The Seven Sum­mits Chal­lenge

WatchTime - - Close-up Montblanc 1858 Geosphere -

The Seven Sum­mits are the high­est moun­tains of each of the seven con­ti­nents. There are dif­fer­ent lists with slight vari­a­tions, de­pend­ing on the def­i­ni­tion used for a con­ti­nent or the tec­tonic plates or the moun­taineers first com­plet­ing the list. Undis­puted are Mount Ever­est, 29,029 feet (Eurasian Plate); Aconcagua, 22,837 feet (South Amer­i­can Plate); De­nali (formerly known as Mount Mckin­ley), 20,310 feet (North Amer­i­can Plate); Mount Kil­i­man­jaro, 16,100 feet (African Plate); Mount Vin­son, 16,050 feet (Antarc­tic Plate); fol­lowed by ei­ther the Mont Blanc in Europe with 15,777 feet or Mount El­brus in Rus­sia with 18,510 feet, Pun­cak Jaya (or Carstensz Pyra­mid) with 16,024 ft or Mount Kosciuszko with 7,310 feet (both on the Aus­tralian Plate); and oc­ca­sion­ally Mauna Kea on Hawaii with 13,802 feet (Pa­cific Plate) or Mount Wil­helm in Pa­pua New Guinea with 14,793 feet. In­ter­est­ingly, Mont­blanc went with a ver­sion with­out the Mont Blanc (but con­se­quently one of the two most com­monly used lists), fo­cus­ing on the seven high­est moun­tains per con­ti­nent: De­nali, Ever­est, El­brus, Pun­cak Jaya, Vin­son, Kil­i­man­jaro and Aconcagua. The Seven Sum­mits achieve­ment is re­garded as a moun­taineer­ing chal­lenge, first achieved on April 30, 1985, by Amer­i­can ad­ven­turer and moun­taineer Richard Daniel "Dick" Bass (1929 - 2015). In only one year, 1983, Bass climbed six peaks (Aconcagua, De­nali, Kil­i­man­jaro, El­brus, Vin­son and Kosciuszko). Two years later, Bass fi­nally reached the sum­mit of Mount Ever­est and was able to com­plete his list. Hav­ing been nei­ther a ge­ol­o­gist nor a ge­og­ra­pher, Bass de­fined each con­ti­nent by its out­line and there­fore in­cluded Aus­tralia’s high­point, Mount Kosciuszko. In the same year, Amer­i­can moun­taineer Gerry Roach be­came the sec­ond per­son to climb the same Seven Sum­mits. The first moun­taineer to as­cend Ever­est, Aconcagua, De­nali, Kil­i­man­jaro, Vin­son, Carstensz Pyra­mid and Mont Blanc was fa­mous Ital­ian climber Rein­hold Mess­ner in 1986.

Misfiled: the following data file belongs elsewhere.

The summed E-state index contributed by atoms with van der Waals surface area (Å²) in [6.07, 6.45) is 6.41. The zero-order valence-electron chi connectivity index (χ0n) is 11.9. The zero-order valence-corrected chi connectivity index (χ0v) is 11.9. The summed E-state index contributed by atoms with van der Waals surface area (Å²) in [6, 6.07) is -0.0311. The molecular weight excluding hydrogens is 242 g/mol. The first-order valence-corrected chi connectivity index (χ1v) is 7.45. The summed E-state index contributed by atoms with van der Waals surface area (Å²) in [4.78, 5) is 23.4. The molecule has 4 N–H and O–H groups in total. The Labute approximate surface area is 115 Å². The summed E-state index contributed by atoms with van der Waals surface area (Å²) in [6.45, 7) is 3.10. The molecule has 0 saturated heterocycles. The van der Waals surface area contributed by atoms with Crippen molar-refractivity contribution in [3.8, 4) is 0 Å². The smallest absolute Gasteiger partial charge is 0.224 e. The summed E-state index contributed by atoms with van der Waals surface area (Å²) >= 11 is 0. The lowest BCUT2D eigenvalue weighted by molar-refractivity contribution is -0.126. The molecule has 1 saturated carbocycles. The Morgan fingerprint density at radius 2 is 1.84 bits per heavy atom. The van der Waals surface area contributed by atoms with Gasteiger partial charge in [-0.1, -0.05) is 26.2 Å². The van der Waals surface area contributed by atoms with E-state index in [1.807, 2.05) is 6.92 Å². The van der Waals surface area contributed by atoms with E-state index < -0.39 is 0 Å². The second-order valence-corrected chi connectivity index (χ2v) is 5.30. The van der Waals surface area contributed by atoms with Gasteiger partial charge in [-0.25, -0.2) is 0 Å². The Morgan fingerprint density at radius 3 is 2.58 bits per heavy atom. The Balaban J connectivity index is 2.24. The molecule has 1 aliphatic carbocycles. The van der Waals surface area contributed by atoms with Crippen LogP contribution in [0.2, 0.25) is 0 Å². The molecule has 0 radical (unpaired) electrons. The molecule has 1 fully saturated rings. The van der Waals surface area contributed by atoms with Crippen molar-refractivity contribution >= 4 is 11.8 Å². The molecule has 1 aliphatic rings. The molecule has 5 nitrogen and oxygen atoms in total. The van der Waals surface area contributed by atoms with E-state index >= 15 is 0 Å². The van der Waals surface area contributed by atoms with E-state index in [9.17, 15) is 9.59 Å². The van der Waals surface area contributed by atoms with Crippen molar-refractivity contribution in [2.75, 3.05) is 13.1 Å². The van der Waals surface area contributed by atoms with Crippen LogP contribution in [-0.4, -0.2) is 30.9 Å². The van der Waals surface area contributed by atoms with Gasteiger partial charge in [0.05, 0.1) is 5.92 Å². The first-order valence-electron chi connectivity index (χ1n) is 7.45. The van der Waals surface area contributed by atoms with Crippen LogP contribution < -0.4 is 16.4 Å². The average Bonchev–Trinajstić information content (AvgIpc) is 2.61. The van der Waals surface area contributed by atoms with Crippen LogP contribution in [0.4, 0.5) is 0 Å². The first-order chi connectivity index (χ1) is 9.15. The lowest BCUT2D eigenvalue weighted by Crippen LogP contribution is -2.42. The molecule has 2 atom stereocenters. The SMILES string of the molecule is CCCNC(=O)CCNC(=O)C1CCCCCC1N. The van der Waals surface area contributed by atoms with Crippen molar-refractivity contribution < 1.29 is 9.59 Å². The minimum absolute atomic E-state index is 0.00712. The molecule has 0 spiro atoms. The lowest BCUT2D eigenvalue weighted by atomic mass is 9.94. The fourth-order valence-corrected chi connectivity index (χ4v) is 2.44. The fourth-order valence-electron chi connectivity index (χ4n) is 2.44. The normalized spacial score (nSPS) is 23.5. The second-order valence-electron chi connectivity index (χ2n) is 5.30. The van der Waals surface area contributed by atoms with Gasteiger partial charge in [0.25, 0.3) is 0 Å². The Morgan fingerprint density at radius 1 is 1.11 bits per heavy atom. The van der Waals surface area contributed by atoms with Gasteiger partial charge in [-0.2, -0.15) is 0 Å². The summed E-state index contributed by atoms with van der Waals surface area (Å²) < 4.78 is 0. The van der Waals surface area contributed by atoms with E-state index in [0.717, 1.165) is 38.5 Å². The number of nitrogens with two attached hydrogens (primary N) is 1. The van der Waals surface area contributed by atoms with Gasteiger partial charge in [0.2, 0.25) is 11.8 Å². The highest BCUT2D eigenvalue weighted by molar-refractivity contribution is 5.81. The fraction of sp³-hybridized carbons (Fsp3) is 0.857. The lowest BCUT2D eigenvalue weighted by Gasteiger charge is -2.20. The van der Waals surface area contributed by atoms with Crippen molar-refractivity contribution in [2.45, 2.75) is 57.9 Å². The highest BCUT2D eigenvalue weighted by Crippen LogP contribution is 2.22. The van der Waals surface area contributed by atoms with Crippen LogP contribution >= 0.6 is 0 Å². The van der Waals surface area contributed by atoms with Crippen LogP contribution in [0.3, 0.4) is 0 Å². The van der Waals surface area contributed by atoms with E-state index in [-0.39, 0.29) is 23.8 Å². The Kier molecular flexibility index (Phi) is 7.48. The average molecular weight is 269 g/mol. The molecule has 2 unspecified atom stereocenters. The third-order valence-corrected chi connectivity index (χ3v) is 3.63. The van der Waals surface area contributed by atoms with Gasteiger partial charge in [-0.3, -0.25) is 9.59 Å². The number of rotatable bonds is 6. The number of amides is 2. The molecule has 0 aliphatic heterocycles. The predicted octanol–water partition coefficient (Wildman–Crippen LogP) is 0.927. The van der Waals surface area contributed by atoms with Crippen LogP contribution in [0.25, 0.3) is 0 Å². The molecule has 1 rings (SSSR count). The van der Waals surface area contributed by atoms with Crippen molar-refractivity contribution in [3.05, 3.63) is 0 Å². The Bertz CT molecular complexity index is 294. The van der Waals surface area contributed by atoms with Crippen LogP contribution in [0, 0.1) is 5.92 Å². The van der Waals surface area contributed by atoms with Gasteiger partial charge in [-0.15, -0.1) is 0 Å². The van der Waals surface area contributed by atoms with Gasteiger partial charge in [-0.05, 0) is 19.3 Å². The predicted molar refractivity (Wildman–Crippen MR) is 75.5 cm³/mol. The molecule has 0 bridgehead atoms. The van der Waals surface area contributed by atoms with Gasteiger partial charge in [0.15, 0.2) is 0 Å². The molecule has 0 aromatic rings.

Ni­co­las Baret­zki, Mont­blanc's CEO, sees the 1858 as "a recog­ni­tion of that ef­fort, of that chal­lenge, and of the plea­sure of be­ing out­doors."

The ti­ta­nium snap-on case­back is per­fectly aligned and PVD treated. It fea­tures a list of the Seven Sum­mits, an en­grav­ing of the Mont Blanc moun­tain, a com­pass sym­bol and two crossed ice pick-axes.

The com­par­a­tively low po­si­tion of the crown is a clear in­di­ca­tion of a mod­ule placed on top of the au­to­matic move­ment. The crown fea­tures the brand's logo, a rep­re­sen­ta­tion of the snow­cov­ered peak of Mont Blanc.

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